IUFUniting Food, Farm and Hotel Workers World-Wide
Nestlé Violates OECD Guidelines in Korea Posted to the IUF website 26-Sep-2003 Share this article.
The IUF, together with the Nestlé Korea Labour Union and the Korean Confederation of Trade Unions, today called on the Korean government to act to rectify a serious breach of the OECD Guidelines for Multinational Enterprises by Nestlé Korea, a wholly owned subsidiary of the Swiss-based Nestlé Corporation.
The IUF action involves a submission (full text in English in .pdf format) to the OECD's Korean National Contact Point. The OECD guidelines, whose provisions and implementation procedures have been accepted by all OECD and other adhering governments, set out clear standards governing the relationship between foreign direct investment by multinational companies and the social, political and human rights context in which they operate.
The unions took action under the Guidelines in response to Nestlé 's threats to close their Korean manufacturing operations in the course of an ongoing collective bargaining dispute leading to a strike by the Nestlé Korea Labour Union. Nestlé's Korean subsidiary is profitable, and the strike is only the second such dispute in 23 years.
The union declared a strike on July 7 only after Nestlé Korea management repeatedly refused to engage in negotiations over staffing levels and subcontracting as part of the negotiations for a new collective bargaining agreement. In response, Nestlé shut its branch office in Seoul in August and then locked out workers at its only manufacturing facility and at warehouse and distribution centers across the country. Rather than negotiate on working conditions and employment levels, Nestlé is pressuring the workers – and the government and people of Korea - to submit to its unilateral restructuring plans by threatening to abandon manufacturing in Korea altogether.
Following the lockout, Nestlé Korea made well-publicized announcements to the Korean and international business press that it was considering shifting its production for the Korean market to other countries, in the first instance to China. And in a letter to all employees dated September 1, 2003, Nestlé Korea CEO Sam Lee referred to instructions from Nestlé headquarters to prepare a business plan after the withdrawal of production from Korea. He followed this up three days later in an internal memorandum to all employees stating in part that "It is the general practice of multinational companies that they relocate production lines to the neighboring countries offering favorable business conditions", and "it is absolutely an illusion to believe in permanent production facilities in Korea if the current situation persists."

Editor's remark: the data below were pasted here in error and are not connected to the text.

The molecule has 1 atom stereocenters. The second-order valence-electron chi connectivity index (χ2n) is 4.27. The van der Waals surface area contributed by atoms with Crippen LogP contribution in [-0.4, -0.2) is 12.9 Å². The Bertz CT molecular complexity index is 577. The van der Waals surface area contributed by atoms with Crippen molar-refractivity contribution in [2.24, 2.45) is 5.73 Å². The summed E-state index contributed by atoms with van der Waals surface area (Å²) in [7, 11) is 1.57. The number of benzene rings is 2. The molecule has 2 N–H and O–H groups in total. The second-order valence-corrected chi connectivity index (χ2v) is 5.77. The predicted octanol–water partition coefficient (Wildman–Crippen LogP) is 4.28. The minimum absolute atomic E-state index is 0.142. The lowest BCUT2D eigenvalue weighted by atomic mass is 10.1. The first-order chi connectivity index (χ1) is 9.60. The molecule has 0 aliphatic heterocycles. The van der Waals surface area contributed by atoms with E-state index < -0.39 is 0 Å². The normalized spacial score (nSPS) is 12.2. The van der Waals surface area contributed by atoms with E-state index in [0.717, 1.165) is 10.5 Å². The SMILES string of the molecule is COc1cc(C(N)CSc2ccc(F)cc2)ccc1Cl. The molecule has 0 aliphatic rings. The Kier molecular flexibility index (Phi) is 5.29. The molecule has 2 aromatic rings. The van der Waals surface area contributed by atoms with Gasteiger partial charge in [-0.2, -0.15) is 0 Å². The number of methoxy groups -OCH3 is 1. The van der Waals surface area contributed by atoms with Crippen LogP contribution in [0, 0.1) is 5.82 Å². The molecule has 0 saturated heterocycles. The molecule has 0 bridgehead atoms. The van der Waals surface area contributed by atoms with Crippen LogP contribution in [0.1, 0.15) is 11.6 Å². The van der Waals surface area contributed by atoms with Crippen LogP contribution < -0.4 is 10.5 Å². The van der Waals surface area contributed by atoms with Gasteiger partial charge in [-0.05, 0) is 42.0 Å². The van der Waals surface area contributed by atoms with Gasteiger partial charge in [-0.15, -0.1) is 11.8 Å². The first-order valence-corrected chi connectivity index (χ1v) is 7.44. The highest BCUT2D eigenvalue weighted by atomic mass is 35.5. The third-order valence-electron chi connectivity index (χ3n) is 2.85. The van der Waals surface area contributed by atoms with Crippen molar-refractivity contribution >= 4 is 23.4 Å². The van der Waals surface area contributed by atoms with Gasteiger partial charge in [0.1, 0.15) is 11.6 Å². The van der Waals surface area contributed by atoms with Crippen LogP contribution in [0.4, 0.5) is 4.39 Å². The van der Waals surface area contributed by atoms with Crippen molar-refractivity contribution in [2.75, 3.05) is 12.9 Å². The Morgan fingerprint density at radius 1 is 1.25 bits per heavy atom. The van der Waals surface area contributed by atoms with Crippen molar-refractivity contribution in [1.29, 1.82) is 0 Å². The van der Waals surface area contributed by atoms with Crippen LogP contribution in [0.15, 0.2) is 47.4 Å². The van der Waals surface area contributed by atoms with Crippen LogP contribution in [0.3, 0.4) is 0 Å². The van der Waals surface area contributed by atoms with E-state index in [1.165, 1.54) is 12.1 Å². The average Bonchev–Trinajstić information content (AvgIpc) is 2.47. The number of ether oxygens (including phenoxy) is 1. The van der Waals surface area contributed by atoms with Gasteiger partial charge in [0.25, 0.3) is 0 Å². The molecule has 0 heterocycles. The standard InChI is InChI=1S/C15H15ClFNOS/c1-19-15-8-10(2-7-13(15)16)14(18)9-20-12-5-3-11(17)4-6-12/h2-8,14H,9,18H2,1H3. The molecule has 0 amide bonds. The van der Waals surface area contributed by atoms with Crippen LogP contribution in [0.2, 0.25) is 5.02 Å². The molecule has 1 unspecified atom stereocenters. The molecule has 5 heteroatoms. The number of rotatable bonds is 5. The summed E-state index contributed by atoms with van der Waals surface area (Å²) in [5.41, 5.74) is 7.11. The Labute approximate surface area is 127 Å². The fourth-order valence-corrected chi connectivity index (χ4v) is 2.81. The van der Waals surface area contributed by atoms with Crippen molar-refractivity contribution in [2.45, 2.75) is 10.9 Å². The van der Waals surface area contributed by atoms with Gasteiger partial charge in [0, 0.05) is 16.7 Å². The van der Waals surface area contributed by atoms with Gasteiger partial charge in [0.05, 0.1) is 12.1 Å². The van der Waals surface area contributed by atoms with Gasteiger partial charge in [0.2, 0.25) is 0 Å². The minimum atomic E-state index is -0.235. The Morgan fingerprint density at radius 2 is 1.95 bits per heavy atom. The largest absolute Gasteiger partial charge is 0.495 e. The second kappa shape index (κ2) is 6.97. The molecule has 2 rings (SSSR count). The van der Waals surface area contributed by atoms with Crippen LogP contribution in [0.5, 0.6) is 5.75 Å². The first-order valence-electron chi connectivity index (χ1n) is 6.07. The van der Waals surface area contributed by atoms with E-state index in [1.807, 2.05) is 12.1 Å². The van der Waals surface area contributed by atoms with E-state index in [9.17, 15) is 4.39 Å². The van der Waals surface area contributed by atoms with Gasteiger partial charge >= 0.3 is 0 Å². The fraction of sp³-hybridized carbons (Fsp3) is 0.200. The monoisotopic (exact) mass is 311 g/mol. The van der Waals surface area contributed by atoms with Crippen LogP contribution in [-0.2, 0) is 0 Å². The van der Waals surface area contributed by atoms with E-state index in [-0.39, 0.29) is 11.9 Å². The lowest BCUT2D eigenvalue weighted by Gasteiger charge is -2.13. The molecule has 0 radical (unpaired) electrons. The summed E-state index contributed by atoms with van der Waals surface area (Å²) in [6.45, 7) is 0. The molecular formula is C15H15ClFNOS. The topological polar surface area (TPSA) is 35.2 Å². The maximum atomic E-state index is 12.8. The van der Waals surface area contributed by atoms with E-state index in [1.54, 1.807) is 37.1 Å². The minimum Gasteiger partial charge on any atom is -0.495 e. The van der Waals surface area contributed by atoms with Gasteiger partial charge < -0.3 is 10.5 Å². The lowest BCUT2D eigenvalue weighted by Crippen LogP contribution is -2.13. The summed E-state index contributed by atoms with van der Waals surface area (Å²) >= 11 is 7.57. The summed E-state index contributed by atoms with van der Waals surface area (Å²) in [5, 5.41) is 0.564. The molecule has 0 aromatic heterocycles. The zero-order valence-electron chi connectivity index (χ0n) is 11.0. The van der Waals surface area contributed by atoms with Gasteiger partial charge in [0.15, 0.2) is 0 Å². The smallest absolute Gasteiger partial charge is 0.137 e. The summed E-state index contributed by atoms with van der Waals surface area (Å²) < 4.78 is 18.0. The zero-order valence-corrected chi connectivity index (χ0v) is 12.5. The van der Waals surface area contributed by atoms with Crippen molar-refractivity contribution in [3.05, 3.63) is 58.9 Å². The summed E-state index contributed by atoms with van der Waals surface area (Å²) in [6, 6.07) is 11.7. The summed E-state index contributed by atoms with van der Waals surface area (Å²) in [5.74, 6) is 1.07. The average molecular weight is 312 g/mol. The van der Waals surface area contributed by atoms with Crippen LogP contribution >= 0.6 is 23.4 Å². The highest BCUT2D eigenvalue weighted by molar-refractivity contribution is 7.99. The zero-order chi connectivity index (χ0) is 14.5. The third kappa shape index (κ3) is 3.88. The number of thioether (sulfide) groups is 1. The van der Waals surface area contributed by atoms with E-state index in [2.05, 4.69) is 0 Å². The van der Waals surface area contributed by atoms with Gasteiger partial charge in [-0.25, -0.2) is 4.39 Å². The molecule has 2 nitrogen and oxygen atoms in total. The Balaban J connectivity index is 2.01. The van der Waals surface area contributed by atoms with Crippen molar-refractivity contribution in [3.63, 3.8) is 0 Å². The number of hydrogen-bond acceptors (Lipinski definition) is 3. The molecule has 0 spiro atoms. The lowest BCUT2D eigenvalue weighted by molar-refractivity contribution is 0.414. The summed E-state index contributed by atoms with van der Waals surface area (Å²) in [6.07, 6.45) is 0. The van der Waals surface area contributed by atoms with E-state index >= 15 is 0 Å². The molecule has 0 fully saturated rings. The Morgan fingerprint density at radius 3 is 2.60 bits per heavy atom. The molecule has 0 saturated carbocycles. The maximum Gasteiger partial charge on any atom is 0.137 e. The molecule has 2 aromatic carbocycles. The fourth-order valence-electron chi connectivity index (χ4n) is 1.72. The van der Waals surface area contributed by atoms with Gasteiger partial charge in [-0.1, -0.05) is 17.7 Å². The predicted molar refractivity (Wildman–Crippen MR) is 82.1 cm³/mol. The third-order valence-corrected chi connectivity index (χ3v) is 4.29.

These company statements threatening disinvestment from Korea and the closure of Nestlé's only factory are designed to put severe pressure on the striking workers and on the public authorities to intervene on behalf of management. The pattern of intimidation against workers, their union, public opinion and the government of South Korea constitute an explicit breach of Section IV.7 of the OECD Guidelines, which states that enterprises should:
In the context of bona fide negotiations with representatives of employees on conditions of employment, or while employees are exercising a right to organise, not threaten to transfer the whole or part of an operating unit from the country concerned…in order to influence unfairly those negotiations or to hinder the exercise of a right to organise.
Because Nestlé Korea has repeatedly invoked the authority of Nestlé corporate headquarters in Vevey, Switzerland, the IUF has also sent the submission to the Korean OECD National Contact Point to the Swiss National Contact Point in Bern.
The worker representatives on the Nestlé European Works Council protested Nestlé's conduct in Korea at its session in Geneva on September 5, 2003.